Careless tissue retraction with a tissue retractor (such as an Austins or Rake
Retractor) can lead excoriation and swelling, mainly around the lips and especially
at the commissure.
This is more likely to occur under general anæsthesia than local anæsthesia.
This commonly occurs when the lips and commissures are trapped between a
(periosteal) elevator (used as a flap retractor) and the neck of the elevator being
used to extract wisdom tooth (third molar), especially if the extraction is difficult
(poor visibility and surgical access). It is all too easy to get carried away with the
extraction and neglect the soft tissues.
Lacerations to the soft tissues can be caused by careless handling of scalpels,
elevators, forceps scissors and sutures.
|Abrasion of the lower lip as a result of contact with the removal of an impacted
lower 3rd molar
Vaseline or moisturising cream should be applied to the lips, pre-operatively and
This happens with surgical drills that are not serviced regularly and properly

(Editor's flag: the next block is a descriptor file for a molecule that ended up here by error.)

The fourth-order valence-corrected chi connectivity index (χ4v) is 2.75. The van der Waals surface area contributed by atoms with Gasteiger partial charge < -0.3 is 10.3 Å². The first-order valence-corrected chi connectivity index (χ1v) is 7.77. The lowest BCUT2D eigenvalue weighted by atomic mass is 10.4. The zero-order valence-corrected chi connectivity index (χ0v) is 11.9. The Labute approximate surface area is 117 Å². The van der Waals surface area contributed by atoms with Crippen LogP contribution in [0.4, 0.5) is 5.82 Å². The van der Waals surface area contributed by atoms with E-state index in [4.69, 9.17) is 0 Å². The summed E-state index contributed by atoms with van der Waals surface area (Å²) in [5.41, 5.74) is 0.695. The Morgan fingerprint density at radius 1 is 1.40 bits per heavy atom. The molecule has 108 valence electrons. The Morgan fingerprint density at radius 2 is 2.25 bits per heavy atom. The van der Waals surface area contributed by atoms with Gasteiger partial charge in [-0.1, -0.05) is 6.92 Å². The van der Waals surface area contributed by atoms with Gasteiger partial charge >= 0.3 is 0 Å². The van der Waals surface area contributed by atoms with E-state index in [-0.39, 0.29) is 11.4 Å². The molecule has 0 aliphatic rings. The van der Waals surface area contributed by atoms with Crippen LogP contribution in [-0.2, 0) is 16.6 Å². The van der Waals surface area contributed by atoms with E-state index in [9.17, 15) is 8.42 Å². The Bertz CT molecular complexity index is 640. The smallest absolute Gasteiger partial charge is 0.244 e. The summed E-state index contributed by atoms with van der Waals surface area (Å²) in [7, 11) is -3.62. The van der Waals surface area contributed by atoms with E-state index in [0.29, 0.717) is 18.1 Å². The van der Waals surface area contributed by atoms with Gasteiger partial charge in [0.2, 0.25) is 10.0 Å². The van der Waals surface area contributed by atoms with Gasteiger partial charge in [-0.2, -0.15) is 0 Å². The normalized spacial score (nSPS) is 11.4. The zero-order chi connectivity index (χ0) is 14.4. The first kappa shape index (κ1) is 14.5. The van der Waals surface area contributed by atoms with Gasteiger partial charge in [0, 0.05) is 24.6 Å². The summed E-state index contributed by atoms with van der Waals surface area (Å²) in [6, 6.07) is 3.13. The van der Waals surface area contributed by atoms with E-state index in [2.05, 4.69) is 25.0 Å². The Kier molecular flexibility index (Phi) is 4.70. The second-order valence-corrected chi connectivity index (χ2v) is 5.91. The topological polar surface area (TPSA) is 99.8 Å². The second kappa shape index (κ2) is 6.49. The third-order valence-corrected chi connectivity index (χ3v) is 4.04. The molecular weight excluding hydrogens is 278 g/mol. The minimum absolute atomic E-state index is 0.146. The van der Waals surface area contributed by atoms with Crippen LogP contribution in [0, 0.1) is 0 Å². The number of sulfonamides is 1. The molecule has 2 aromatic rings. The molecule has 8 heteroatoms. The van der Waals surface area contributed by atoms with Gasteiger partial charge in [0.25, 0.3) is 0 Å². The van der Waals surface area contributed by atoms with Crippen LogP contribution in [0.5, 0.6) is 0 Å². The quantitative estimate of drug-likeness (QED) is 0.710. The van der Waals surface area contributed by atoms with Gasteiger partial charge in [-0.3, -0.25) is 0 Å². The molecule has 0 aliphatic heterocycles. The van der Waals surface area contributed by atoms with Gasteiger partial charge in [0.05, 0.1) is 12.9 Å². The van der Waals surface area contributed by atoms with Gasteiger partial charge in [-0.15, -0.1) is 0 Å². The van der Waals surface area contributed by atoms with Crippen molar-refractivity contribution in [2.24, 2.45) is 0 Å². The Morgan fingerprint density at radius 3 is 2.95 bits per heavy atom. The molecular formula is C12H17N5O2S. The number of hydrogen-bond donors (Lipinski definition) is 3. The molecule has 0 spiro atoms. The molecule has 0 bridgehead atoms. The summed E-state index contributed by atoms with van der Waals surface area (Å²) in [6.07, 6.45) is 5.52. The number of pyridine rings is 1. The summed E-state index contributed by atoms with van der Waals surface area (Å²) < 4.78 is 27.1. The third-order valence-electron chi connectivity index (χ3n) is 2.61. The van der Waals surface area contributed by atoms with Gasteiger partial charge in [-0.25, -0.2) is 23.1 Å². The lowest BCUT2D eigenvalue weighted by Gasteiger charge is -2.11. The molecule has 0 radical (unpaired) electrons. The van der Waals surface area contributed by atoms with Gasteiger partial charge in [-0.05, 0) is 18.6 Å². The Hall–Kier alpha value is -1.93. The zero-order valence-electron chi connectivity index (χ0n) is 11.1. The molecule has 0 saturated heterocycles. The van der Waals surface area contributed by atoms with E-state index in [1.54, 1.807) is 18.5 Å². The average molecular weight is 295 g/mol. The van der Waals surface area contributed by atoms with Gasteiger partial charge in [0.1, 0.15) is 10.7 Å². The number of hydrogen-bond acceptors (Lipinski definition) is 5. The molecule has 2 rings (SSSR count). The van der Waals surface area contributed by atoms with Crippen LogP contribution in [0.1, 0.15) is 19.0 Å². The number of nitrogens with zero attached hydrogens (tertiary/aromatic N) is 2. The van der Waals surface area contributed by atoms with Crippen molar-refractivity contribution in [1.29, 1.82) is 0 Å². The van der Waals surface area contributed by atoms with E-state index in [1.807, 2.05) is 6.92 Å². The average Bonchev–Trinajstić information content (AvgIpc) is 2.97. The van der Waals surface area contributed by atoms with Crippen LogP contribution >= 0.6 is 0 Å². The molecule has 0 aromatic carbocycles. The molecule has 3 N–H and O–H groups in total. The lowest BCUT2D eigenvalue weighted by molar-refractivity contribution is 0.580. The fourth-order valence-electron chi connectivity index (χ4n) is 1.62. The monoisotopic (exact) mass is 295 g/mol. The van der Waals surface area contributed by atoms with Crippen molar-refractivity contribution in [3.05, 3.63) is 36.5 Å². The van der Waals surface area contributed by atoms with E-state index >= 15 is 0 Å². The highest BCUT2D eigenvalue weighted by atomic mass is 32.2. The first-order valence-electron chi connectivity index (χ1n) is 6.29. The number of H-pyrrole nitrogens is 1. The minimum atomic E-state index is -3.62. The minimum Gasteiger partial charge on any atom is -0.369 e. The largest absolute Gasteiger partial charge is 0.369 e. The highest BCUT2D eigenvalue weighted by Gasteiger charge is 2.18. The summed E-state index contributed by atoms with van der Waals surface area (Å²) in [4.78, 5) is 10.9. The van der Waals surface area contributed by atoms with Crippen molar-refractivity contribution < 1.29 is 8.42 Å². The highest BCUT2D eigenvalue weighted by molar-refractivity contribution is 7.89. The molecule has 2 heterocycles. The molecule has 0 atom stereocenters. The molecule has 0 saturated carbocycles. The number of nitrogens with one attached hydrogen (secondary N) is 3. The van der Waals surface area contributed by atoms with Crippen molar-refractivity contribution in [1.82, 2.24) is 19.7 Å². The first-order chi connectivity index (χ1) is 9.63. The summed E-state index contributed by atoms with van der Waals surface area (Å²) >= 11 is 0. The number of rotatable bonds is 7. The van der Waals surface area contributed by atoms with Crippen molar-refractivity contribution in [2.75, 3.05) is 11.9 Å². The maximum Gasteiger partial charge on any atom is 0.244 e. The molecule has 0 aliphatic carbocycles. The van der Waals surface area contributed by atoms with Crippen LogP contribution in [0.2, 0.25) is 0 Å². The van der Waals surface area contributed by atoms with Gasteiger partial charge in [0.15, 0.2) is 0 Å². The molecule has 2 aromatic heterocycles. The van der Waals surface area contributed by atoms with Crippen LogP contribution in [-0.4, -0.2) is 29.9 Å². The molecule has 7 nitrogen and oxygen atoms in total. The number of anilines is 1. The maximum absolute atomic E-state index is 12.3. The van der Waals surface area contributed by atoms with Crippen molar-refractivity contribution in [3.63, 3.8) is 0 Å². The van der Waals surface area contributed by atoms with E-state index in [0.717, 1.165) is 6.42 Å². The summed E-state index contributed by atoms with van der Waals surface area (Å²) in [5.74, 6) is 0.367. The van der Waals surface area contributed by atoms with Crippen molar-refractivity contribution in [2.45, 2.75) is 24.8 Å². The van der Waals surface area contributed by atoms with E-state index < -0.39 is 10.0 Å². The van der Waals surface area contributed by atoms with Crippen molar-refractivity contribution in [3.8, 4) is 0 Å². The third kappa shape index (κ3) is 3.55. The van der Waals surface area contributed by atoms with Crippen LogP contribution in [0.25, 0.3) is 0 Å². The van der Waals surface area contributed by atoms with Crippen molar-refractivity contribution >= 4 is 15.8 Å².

maintained. These can be prone to bearing failure resulting in the drills
overheating in normal use, especially if old burrs are used (in an attempt to save
money and excess pressure is applied to the blunt bur because it cuts
inefficiently). The hot drill then comes into contact all with the patients’ soft tissues
resulting in a deep burn.
This is an indefensible disaster and the cosmetic results can be truly appalling.
If a surgical drill is ‘running hot’, it should be immediately discarded and sent for
repair or condemned.
If a surgeon injures a patient with an instrument that is known to be defective, then
they will only have themselves to blame when they are sued for negligence.
Poor vigilance while using an electrical cautery
(diathermy) or laser is another indefensible cause of damage to surrounding soft
When these instruments are in use, non-conducting and non-reflective retractors
should be used and in the case of lasers all surrounding areas should be protected
by wet swabs. Extreme care should be used when using monopolar cautery to
coagulate a blood vessel via a non-insulated pair of tissue forceps in case they
should come into contact with the surrounding soft tissues.
|Last Updated 23rd May 2011